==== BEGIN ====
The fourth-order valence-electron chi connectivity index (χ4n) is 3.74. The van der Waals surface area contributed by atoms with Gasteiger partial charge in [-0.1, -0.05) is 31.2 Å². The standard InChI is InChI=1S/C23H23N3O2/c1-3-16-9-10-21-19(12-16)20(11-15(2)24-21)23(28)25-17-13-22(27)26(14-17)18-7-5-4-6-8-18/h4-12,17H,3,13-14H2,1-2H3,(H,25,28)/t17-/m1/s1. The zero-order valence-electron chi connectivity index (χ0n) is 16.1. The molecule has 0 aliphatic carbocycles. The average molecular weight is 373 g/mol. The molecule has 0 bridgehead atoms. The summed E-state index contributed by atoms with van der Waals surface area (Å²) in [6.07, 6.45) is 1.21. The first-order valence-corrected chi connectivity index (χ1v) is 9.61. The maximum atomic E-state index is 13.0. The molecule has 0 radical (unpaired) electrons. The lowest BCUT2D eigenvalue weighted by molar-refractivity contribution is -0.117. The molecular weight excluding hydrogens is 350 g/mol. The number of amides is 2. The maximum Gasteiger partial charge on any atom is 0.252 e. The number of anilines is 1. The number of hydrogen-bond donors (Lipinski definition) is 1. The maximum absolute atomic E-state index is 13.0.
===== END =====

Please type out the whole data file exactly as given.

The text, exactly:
The fourth-order valence-electron chi connectivity index (χ4n) is 3.74. The van der Waals surface area contributed by atoms with Gasteiger partial charge in [-0.1, -0.05) is 31.2 Å². The standard InChI is InChI=1S/C23H23N3O2/c1-3-16-9-10-21-19(12-16)20(11-15(2)24-21)23(28)25-17-13-22(27)26(14-17)18-7-5-4-6-8-18/h4-12,17H,3,13-14H2,1-2H3,(H,25,28)/t17-/m1/s1. The zero-order valence-electron chi connectivity index (χ0n) is 16.1. The molecule has 0 aliphatic carbocycles. The average molecular weight is 373 g/mol. The molecule has 0 bridgehead atoms. The summed E-state index contributed by atoms with van der Waals surface area (Å²) in [6.07, 6.45) is 1.21. The first-order valence-corrected chi connectivity index (χ1v) is 9.61. The maximum atomic E-state index is 13.0. The molecule has 0 radical (unpaired) electrons. The lowest BCUT2D eigenvalue weighted by molar-refractivity contribution is -0.117. The molecular weight excluding hydrogens is 350 g/mol. The number of amides is 2. The maximum Gasteiger partial charge on any atom is 0.252 e. The number of anilines is 1. The number of hydrogen-bond donors (Lipinski definition) is 1. The maximum absolute atomic E-state index is 13.0.